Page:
John Roddam Spencer Stanhope, the ‘painter of dreams’, is a central figure in our De Morgan Family. He was referred to as ‘poor Roddy’ by his family, the well-to-do nobility who lived at Cannon Hall, and didn’t understand his bohemian, artistic circle, and his ambition to paint, despite his mother having once trained with Gainsborough.

Roddam went on to encourage the next generation of artists in the family, his nieces Evelyn De Morgan and Gertrude Spencer Stanhope. Evelyn De Morgan trained at the Slade School of Art and went on to be a best-selling painter, whilst Gertrude excelled in bronze sculpture.

Without his support, the young women may have been discouraged from pursuing a career perceived as masculine and unladylike.

Gertrude Spencer Stanhope

Bronze sculptures of ‘Pan’ and ‘Orpheus’ by Gertrude Spencer Stanhope, in front of a portrait of a woman by Evelyn De Morgan

Evelyn De Morgan

Evelyn De Morgan in particular  was very close to her uncle. Roddam moved to Florence, Italy in 1873, and De Morgan would often visit him, eventually moving to an apartment close by his in 1890 for six months of the year.

In 1894, De Morgan wrote from her apartment in Florence to her husband’s business partner, Halsey Ricardo. She thanks him for cigars he sent from London which will be a Christmas present for her uncle Roddam.

15 Longo il Mugnone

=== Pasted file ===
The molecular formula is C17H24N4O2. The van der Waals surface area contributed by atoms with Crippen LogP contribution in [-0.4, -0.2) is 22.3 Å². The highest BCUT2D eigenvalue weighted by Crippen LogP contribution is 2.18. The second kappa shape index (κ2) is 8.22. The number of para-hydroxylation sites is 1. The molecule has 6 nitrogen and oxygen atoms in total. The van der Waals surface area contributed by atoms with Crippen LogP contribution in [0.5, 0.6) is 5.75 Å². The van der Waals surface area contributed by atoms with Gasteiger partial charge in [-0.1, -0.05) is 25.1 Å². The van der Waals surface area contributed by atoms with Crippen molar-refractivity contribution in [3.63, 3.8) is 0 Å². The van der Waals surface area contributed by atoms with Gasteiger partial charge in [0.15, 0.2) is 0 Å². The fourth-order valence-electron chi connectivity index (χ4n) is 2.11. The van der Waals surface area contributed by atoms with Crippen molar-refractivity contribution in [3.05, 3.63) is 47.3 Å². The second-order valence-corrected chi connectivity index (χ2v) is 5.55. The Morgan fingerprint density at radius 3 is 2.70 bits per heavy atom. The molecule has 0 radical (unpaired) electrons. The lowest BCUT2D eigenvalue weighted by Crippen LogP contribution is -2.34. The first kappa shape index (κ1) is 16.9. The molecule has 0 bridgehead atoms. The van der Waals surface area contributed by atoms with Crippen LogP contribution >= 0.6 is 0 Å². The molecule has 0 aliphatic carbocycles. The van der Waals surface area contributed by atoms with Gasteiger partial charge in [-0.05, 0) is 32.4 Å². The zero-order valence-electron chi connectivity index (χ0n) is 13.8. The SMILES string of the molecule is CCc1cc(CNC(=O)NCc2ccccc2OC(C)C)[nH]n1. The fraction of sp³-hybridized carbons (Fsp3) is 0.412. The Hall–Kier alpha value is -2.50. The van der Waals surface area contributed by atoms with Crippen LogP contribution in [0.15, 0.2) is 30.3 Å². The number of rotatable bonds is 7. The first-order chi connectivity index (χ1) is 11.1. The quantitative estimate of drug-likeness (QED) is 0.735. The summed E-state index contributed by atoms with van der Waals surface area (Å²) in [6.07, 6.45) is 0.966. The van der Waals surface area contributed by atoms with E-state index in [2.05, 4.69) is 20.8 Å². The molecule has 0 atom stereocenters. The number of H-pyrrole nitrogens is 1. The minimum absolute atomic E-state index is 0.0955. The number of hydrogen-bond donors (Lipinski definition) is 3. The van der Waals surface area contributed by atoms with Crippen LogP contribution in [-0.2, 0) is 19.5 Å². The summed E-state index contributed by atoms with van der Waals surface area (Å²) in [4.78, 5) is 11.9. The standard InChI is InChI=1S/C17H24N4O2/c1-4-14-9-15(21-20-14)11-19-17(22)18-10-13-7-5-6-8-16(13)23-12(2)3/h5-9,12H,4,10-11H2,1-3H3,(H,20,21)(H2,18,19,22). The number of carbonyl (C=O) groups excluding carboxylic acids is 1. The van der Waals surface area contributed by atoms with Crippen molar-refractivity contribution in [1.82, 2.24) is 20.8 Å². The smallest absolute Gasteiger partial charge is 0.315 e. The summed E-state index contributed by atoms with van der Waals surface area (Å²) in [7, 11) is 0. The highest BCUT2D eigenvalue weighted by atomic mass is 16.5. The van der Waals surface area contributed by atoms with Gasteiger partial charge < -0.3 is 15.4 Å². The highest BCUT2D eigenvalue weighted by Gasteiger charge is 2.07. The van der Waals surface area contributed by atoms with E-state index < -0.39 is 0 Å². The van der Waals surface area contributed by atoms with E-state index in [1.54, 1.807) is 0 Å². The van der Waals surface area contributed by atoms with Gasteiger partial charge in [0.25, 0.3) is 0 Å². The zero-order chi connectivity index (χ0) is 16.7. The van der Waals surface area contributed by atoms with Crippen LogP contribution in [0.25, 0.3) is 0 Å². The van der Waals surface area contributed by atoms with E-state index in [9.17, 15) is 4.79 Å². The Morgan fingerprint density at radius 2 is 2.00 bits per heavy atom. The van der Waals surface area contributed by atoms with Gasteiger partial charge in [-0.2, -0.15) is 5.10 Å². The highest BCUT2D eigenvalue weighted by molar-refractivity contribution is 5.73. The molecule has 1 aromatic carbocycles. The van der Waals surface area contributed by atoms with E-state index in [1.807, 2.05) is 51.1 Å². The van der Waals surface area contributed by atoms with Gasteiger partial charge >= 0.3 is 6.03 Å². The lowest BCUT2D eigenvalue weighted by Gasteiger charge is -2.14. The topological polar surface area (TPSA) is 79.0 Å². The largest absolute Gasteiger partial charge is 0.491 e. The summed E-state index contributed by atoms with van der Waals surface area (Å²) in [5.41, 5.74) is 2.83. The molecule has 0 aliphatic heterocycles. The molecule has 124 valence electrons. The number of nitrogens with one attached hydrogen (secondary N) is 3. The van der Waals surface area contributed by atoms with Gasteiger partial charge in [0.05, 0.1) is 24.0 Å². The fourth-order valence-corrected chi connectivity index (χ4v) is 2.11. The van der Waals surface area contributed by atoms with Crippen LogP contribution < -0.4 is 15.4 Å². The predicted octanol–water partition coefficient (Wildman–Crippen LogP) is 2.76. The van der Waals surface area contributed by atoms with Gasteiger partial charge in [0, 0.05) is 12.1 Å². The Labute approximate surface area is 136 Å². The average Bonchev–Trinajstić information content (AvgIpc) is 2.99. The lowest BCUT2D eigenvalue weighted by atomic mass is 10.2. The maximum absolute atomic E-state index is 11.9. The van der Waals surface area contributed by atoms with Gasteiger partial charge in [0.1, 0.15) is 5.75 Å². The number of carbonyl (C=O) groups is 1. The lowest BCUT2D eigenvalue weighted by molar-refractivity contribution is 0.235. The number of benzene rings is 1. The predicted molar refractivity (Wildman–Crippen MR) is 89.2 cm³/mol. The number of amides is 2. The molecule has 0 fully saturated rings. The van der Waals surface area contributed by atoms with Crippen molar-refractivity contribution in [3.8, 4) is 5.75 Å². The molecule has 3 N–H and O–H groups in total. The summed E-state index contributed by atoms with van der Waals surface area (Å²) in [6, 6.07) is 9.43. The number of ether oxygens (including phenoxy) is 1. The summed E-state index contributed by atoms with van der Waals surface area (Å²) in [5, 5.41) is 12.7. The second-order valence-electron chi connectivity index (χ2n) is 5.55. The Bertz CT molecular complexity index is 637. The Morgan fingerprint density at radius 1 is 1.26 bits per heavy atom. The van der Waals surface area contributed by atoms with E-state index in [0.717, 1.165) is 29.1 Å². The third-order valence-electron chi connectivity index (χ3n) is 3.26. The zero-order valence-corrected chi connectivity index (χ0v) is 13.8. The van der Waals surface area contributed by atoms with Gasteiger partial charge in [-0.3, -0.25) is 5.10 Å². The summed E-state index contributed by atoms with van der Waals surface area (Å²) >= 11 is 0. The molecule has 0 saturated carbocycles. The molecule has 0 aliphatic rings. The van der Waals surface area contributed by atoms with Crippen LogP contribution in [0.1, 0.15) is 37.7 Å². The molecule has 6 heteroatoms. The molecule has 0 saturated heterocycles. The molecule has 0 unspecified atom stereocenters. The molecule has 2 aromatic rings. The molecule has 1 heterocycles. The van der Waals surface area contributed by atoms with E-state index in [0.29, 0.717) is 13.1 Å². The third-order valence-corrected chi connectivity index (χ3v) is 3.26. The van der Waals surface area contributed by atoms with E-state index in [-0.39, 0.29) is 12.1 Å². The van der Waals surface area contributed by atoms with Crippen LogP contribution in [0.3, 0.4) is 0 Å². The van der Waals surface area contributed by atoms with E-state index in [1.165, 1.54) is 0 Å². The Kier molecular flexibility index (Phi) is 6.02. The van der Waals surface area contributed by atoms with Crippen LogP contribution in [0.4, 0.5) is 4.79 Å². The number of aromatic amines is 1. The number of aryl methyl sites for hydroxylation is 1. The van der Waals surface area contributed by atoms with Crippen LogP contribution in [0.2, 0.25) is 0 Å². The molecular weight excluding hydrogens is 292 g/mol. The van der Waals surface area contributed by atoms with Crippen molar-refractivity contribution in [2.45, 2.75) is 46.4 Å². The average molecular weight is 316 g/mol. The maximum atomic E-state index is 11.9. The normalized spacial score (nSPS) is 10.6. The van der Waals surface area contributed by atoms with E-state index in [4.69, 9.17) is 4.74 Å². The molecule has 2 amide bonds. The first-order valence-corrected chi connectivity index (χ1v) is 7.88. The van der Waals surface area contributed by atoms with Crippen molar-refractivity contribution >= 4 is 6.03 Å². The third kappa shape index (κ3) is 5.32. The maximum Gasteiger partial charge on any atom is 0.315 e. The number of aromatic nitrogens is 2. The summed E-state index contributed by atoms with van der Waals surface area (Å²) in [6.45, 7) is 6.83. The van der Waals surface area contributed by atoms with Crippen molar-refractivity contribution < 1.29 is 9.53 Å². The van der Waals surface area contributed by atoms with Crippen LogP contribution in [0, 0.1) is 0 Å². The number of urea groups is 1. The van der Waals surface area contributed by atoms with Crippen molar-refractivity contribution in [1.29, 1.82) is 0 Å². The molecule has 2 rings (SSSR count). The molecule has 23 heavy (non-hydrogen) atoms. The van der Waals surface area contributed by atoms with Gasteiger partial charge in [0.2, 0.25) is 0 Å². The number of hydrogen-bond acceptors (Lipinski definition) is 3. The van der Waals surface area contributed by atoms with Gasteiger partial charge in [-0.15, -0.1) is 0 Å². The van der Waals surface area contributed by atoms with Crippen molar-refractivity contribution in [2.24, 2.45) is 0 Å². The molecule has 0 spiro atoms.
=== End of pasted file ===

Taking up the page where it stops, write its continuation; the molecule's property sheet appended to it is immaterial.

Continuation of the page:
18 th Nov. 1984

Dear Mr Ricardo,

The cigars have arrived all safe and many thanks to you for all your trouble in the matter please tell me
what I owe you. I am glad you did not get Williams’ letters (asking you to stop them) in time. I did not
want them stopped as they will now be for a Xmas present for my uncle in fact I did not know he had
written to stop them, so all is exactly as it should be and I hope the excellence of the cigars will wipe
out all my errors in the past. We have summer here I never remember a more beautiful November in
Florence. The tile painters are hard at work, and judging by Iles letters the kilns seem to be behaving
themselves wondrously well. William craves the remainder of this sheet so I will only add that I trust
all goes well with Mrs Ricardo and the children please give them my love.

Sincerely yours,

Evelyn De Morgan.

Another gift from De Morgan to her uncle, and one artist to another, was this portrait.

Roddam married Elizabeth King in 1859, who had a daughter, Marjorie. She lived in Surrey and is buried close by the De Morgans at Brookwood Cemetery in Woking, Surrey, again demonstrating the close family.

Marjorie inherited artwork and ceramics from her step-father and creative relatives, including the Roddam portrait by her cousin, Evelyn De Morgan. Marjorie’s family still live in the house she built in Surrey, with many beautiful De Morgan ceramics and Spencer Stanhope artworks. They have very kindly lent the portrait of Roddam, painted by his niece Evelyn, and treasured by his daughter’s family, to the aptly named exhibition, A Family of Artists, at Cannon Hall in Barnsley.

As this was once Roddam’s family’s home, it is a fitting and new temporary home for the painting and the De Morgan Foundation is very grateful to the family for lending it.